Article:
The age differential also creates another dynamic in Israel’s favor. With a very youthful population, Israel offers a much more dynamic and exciting environment beckoning young Jews. Time Out, a UK leisure magazine, just ranked Tel Aviv the world’s funnest city. Young Diaspora Jews who want to be connected to their Jewish identity (i.e. those with the greatest potential to keep the Diaspora going) will increasingly feel the pull of life in Israel. This process too has a potential to accelerate with a first wave drawing in subsequent larger waves.
Changes in Jewish Identification
While the vast majority of Jews are Jewish by ancestry, Jewish identity is also a matter of choice. People born as Jews can later in life decide to adopt another faith or no longer identify as Jews. Conversely, people not born as Jews can decide to convert to Judaism and thereafter be counted as Jews. These personal choices affect the size of the Jewish population globally. The dynamics behind these choices are starkly different between the Diaspora and Israel.
In Israel, where the vast majority are Jewish, someone born Jewish has little temptation to abandon their identity. In fact, there is a great deal more pressure on those who are not Jewish to convert to Judaism and thus join the majority. As this 2016 Pew study shows, there is almost no movement away from a Jewish identity in Israel, and a small number of new converts. Similarly, intermarriage in Israel is very, very rare, with the same study suggesting only 2% of Israeli Jews have a non-Jewish spouse.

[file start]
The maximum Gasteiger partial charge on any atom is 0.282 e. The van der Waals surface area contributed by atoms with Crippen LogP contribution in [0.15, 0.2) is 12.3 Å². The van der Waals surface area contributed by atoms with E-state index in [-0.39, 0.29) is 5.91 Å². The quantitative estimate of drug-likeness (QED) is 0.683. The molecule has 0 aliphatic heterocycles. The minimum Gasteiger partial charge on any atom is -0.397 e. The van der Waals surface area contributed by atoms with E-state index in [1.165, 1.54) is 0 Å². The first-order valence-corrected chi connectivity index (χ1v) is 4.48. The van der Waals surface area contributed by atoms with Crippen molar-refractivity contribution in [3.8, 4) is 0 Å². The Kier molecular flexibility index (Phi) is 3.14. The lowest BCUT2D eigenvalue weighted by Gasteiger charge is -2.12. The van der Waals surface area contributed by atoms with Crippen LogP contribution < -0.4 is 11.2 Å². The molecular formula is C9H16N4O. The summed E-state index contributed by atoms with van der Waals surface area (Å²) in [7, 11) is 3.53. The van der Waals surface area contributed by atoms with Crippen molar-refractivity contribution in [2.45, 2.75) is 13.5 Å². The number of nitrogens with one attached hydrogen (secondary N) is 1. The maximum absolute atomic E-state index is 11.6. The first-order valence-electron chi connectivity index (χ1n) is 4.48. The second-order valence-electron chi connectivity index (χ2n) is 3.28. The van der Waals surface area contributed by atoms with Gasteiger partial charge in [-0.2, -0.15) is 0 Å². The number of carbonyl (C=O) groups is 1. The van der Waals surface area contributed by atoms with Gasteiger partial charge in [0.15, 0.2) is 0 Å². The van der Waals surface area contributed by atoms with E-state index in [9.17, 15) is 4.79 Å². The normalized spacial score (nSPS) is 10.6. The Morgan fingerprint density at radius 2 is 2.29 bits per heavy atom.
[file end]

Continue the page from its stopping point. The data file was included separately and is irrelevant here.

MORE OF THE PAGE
In the Diaspora, by contrast, there are strong latent pressures on Jews to assimilate into the non-Jewish majority, and conversely very little pressure on non-Jews to join. Assimilation is a natural consequence of Jews vigorously participating in the economic, political and cultural life of their country of residence coupled with a steady decline in religious practice across society. For secular Diaspora Jews, there is no particular advantage to constantly asserting their identity and staying segregated from the broader population. These results ultimately play out in the critical life choices around choosing a mate and the education parents pass on to their children.